The seasonal worker shortage has been getting worse for years. Maine’s population is aging fast, and every year, far more people retire than join the workforce. Macroeconomics are making matters worse. Unemployment rates here and nationwide have reached all-time lows, which is good news — unless you’re a short-staffed business owner who suddenly finds the stock of potential hires nearly empty. And this year, the labor shortage is hitting full-fledged crisis level because of changes to the federal H-2B visa program, which allows foreign workers to do seasonal jobs in the U.S. when an employer can’t find domestic candidates.

The H-2B program was how Diment had planned on recruiting her nine additional housekeepers, and it’s a system many in the hospitality business have come to rely on. Nationwide, the program allows for 66,000 new temporary-work visas annually. Maine alone needs 38,000 summer workers, according to Department of Labor spokeswoman Julie Rabinowitz, second only to Alaska in that regard. In the past, returning workers — those who had previously received an H-2B visa — didn’t count against the quota. Last year, 119,000 workers actually came to the U.S. under the program, almost double the cap. Then, this winter, Congress passed a stopgap funding bill that excluded the returning-worker provision. Soon after, worried about the impact on Maine, senators Susan Collins and Angus King authored a joint letter urging the Department of Homeland Security to audit the program, to see if any open slots had gone unaccounted. “Combined with the low unemployment rate in the state,” Collins and King wrote about the new rules, “the effect could be catastrophic for Maine’s businesses.” But current political winds don’t seem friendly to an effort to bring more foreign workers to the U.S., and House Republicans like Speaker Paul Ryan have faced criticism from their conservative base for past support of the H-2B returning-worker provision. Even if one of several proposed fixes did pass Congress this session, it will likely come too late for employers to staff up for peak season.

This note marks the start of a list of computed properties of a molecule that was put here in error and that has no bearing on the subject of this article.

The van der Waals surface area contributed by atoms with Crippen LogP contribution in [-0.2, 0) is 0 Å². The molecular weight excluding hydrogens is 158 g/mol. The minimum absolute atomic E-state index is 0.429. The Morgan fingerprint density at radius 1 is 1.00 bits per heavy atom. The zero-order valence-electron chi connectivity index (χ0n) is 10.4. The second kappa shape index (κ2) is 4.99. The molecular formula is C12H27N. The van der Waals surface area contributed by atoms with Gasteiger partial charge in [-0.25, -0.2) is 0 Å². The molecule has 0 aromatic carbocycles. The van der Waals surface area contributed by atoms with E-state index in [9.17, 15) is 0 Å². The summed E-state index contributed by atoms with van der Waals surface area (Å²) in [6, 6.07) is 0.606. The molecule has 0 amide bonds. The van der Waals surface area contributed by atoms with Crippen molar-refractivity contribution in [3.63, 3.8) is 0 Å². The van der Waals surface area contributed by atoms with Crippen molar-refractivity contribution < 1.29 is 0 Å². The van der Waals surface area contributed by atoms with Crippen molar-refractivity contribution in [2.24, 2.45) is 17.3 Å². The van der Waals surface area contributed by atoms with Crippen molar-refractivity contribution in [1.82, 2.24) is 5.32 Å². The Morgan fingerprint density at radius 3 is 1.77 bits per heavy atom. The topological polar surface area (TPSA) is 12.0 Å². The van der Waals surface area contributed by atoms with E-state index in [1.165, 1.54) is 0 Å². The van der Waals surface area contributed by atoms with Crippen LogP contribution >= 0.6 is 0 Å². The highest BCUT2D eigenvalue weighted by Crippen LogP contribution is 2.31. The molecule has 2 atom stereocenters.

Unemployment rates have reached all-time lows, which is good news — unless you’re a short-staffed business owner who suddenly finds the stock of potential hires nearly empty.